Known primarily as an actor and stand-up comedian, John Leguizamo tackles 3,000 years of Latin history in his new Netflix special, “Latin History for Morons.” Originally a one-man Broadway show, it’s centered around Leguizamo’s story of self-reflection and self-education as he tries to help his bullied son.
Leguizamo dresses himself up as a college professor and teaches the audience “Latin History for Morons,” because Latin history is a widely ignored topic in modern American curriculum. The stage is littered with various desks, cabinets, a chalkboard, books and props to resemble a traditional classroom setting.
“Latin History for Morons” is structured around Leguizamo’s conversations with his son as he tries to help him with bullying and completing a project about personal heroes in order to pass the eighth grade. To his surprise, Leguizamo finds out his son has little to no knowledge on the history of Latinx civilization or its important figures. As a result Leguizamo tasks himself with teaching his son, and the audience, about “heroes” of Latin history.
Throughout the show, the audience sees Leguizamo struggle to come to terms with his own shortcomings as a father and try to tackle bigger issues that he and his son face, such as discrimination and self-identification.
Through a series of impressions, quips and allusions to the political present, Leguizamo educates the audience on powerful and advanced Latin civilizations such as the Mayans, Aztecs, Tainos, Incas and what they’ve contributed to modern civilization. He explains their ingenuity and culture were wiped out by European settlers. Leguizamo battles the Eurocentric narrative by explaining that famous settlers, like Hernan Cortes, were unable to defeat these indigenous groups in battle despite their advanced weaponry and equipment. In fact, these settlers were only able to eliminate these indigenous groups when the germs they carried wiped out most of the native population.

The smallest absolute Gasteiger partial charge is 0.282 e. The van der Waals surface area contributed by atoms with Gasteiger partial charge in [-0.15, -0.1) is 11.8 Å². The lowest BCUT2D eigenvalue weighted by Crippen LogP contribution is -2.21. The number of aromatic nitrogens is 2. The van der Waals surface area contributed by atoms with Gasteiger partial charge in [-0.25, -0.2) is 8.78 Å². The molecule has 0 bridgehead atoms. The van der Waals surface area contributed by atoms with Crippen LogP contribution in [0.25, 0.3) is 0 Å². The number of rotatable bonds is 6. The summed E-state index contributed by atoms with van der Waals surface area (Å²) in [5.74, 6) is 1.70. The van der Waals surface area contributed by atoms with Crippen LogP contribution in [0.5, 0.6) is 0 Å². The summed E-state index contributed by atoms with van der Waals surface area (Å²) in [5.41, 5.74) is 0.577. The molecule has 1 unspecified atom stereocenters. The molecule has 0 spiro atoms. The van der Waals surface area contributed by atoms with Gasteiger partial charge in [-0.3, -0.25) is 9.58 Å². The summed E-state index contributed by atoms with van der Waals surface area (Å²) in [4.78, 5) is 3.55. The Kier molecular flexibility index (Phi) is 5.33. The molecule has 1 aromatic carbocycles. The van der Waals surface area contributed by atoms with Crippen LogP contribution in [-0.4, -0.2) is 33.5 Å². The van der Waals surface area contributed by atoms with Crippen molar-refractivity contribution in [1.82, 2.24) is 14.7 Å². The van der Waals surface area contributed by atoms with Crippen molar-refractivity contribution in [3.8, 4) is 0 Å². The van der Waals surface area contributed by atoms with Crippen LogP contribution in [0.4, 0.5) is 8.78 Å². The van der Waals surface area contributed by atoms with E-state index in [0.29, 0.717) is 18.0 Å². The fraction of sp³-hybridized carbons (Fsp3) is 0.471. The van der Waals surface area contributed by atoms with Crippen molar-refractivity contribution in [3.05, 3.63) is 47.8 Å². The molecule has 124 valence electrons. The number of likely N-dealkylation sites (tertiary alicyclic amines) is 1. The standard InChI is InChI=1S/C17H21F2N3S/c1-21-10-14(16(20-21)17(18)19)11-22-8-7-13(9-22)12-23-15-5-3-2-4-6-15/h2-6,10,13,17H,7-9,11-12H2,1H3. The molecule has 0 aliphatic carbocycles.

Leguizamo has the audience laughing throughout the show with his absurd impressions, but this only brings the characters to life and establishes a sense of a vulnerable reality. With this, he makes the point that widely renowned figures, such as Cortes and Christopher Columbus, are not deserving of any respect or praise for their gruesome actions that eliminated millions of people to fulfill their own greedy, self-serving goals.
Many modern issues, like bigotry and ignorance, are discussed throughout the show as Leguizamo emphasizes that Latinx culture has been tormented by these problems for centuries. He shifts his focus to the discussion of the oppression of Latin Americans throughout history. Leguizamo explains how many of the deeds of Latin Americans, such as the participation in every one of the United States’ wars, have been written out of textbooks and gone largely unnoticed.
Although he provides a lot of information and references to books that support his arguments to convince his son that Latin history has heroes worth writing about, Leguizamo’s son still finds himself struggling in school. It isn’t until the end of the show that Leguizamo finds out his son doesn’t believe in violence as a form of communication and thus tackles his project on his own. By the end of the show, Leguizamo’s son is able to do the project by himself after some introspection.
Overall, “Latin History for Morons” touches upon some important and overlooked topics in today’s political environment. Leguizamo sparks conversations as he weaves together humor and sorrow into a narrative that makes for a refreshing Netflix special.
Brandon Barzola is a campus correspondent for The Daily Campus. He can be reached via email at firstname.lastname@example.org.